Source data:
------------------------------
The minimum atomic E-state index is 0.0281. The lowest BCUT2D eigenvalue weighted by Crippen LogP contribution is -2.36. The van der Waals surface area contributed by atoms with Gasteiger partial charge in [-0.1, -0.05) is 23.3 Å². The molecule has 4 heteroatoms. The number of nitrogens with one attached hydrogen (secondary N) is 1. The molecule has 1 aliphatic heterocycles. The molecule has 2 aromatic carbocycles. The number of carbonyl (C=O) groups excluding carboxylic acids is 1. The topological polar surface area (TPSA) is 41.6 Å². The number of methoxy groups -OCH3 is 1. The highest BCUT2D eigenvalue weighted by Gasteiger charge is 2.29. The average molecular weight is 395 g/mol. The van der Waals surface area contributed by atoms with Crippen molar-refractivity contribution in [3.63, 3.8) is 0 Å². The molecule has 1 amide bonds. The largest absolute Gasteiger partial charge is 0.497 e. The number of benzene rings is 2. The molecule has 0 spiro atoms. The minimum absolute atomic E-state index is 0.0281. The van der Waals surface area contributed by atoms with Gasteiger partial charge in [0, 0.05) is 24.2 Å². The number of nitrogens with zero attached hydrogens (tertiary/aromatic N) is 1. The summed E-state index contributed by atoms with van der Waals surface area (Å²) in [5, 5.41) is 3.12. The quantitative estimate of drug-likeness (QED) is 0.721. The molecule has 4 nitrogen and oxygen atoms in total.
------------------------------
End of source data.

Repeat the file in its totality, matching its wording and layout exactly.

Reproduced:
The minimum atomic E-state index is 0.0281. The lowest BCUT2D eigenvalue weighted by Crippen LogP contribution is -2.36. The van der Waals surface area contributed by atoms with Gasteiger partial charge in [-0.1, -0.05) is 23.3 Å². The molecule has 4 heteroatoms. The number of nitrogens with one attached hydrogen (secondary N) is 1. The molecule has 1 aliphatic heterocycles. The molecule has 2 aromatic carbocycles. The number of carbonyl (C=O) groups excluding carboxylic acids is 1. The topological polar surface area (TPSA) is 41.6 Å². The number of methoxy groups -OCH3 is 1. The highest BCUT2D eigenvalue weighted by Gasteiger charge is 2.29. The average molecular weight is 395 g/mol. The van der Waals surface area contributed by atoms with Crippen molar-refractivity contribution in [3.63, 3.8) is 0 Å². The molecule has 1 amide bonds. The largest absolute Gasteiger partial charge is 0.497 e. The number of benzene rings is 2. The molecule has 0 spiro atoms. The minimum absolute atomic E-state index is 0.0281. The van der Waals surface area contributed by atoms with Gasteiger partial charge in [0, 0.05) is 24.2 Å². The number of nitrogens with zero attached hydrogens (tertiary/aromatic N) is 1. The summed E-state index contributed by atoms with van der Waals surface area (Å²) in [5, 5.41) is 3.12. The quantitative estimate of drug-likeness (QED) is 0.721. The molecule has 4 nitrogen and oxygen atoms in total.